MM: We mic all the instruments in stereo. We almost never single-mic an acoustic instrument because we want it to sound like we’re listening with both of our ears. Both of those albums are so sparse, and you really want to hear all the detail. If something was going to sound really big, we might be inclined to leave it off. We want you to feel like you’re sitting in a living room with us -- a really nice-sounding living room.
CF: We don’t have a giant collection of gear, though. What we’ve found is that we’re very good at using a handful of things, so we stick with a couple of mics that sound fabulous. We know how to deal with them, and sometimes we’ll cart them around, if we go to another studio. What you’re most familiar with is usually what you’re going to sound best with. I just have to give a huge amount of credit to Greg Lukens and Jim Robeson for the incredible tutelage they gave us. There aren’t a lot of female engineers who are well known, and we’ve certainly worked in a lot of studios where it was assumed that we couldn’t possibly know what we were talking about. But Greg and Jim really empowered us to do all of this stuff for ourselves.
MM: Every once in a while, I’ll be working with an engineer that I might not be very familiar with, somebody that I might not have a lot of faith or trust in or just might not know very well. If there’s a man in the room, then all the production questions will be addressed to him instead of me. It seems impossible in this day and age, but it does happen. I’ve stopped working with people like that, people I don’t absolutely trust. I’m not the kind of person who will put my foot down and demand something. Cathy is a little bit better at that, but I just try to avoid those people.
You seem to be at the center of a very large musical community, which reflects in the music itself -- not just who’s on the record, but how those people interact.
CF: It is a very large, very close musical community in the D.C. area. One of the advantages of working in a place like this is that, when people think of where the hotbeds of music are in the United States, they may pinpoint New York or Los Angeles or Nashville. But in D.C., there isn’t such a competitive atmosphere. When I moved to town, I was welcomed into the world of session players and there wasn’t really a hierarchy. Musicians are very supportive of each other, and the engineering world, in particular, is not competitive at all. If one person has a problem, everybody’s going to help them out.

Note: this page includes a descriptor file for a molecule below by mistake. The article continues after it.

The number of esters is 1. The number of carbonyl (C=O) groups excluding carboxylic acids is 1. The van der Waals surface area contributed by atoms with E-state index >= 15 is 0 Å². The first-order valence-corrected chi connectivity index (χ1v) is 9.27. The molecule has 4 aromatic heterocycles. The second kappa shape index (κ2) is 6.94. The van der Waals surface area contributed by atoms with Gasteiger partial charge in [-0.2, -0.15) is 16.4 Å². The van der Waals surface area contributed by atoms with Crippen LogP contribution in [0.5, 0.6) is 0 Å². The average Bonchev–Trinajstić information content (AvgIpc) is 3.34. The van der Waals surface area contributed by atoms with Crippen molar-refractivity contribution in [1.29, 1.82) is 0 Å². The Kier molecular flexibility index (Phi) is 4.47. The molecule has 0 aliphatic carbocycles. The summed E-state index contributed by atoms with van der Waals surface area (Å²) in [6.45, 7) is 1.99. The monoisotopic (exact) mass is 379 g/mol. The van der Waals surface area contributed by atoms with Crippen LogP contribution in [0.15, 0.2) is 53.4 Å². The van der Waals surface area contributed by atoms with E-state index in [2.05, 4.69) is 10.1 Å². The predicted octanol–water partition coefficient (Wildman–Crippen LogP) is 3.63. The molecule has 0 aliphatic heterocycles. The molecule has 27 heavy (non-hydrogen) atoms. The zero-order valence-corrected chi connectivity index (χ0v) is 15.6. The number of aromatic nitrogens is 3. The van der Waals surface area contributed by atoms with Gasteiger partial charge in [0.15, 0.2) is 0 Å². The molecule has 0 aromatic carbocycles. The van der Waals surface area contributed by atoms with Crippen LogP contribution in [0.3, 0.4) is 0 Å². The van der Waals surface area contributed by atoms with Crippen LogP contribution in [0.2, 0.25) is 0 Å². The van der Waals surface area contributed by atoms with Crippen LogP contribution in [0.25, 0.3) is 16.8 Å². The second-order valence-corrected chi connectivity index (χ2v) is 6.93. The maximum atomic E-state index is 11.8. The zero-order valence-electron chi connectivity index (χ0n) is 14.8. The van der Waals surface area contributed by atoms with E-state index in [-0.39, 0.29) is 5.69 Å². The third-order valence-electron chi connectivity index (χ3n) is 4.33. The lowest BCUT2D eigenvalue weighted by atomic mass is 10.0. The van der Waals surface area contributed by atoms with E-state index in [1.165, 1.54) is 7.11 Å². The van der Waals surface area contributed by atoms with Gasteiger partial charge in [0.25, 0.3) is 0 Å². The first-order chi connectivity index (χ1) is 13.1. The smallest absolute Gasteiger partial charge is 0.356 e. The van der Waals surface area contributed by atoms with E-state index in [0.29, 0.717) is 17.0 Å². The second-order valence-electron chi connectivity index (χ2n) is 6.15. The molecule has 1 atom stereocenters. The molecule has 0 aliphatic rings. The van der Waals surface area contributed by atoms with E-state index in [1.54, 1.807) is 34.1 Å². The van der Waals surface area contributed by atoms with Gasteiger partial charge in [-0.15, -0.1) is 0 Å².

The other thing is, we have a pretty active touring schedule both nationally and internationally, so we’ve had a good time making that community even bigger. Twenty-two years ago, we played at the Auckland Folk Festival in New Zealand, where we met a couple of musicians that we’ve remained friends with all these years. One of them is Chris Newman, and the other one is a traditional harp player named Máire Ní Chathasaigh. We’ve played on their records through the magic of the Internet. And we just got back from a UK tour, where we did 10 days with Tom Paxton and then a week in the Orkney Islands in Scotland. Talk about off the beaten track. Our friends Hazel and Jennifer Wrigley have spent 10 or 15 years touring nonstop around the world as a fiddle and guitar duo playing traditional Scottish music. They’re just spectacular. They settled back in their home of Orkney to open up this place called Wrigley and the Reel, which is a music shop, café, venue, and educational facility. We’ve played on their records and, when they come to the States, they stay with us. So the community just gets larger and larger.
MM: We also find that when we meet other producers and engineers, they’re thrilled to discuss equipment and show you their gear. It can get pretty geeky. And if you’re wondering, my favorite preamps are simple and easily accessible. They’re APIs, and we use a full preamp rack mount that would sell online for $2,500 or something like that. They’re absolutely clear, beautiful, pristine sounds.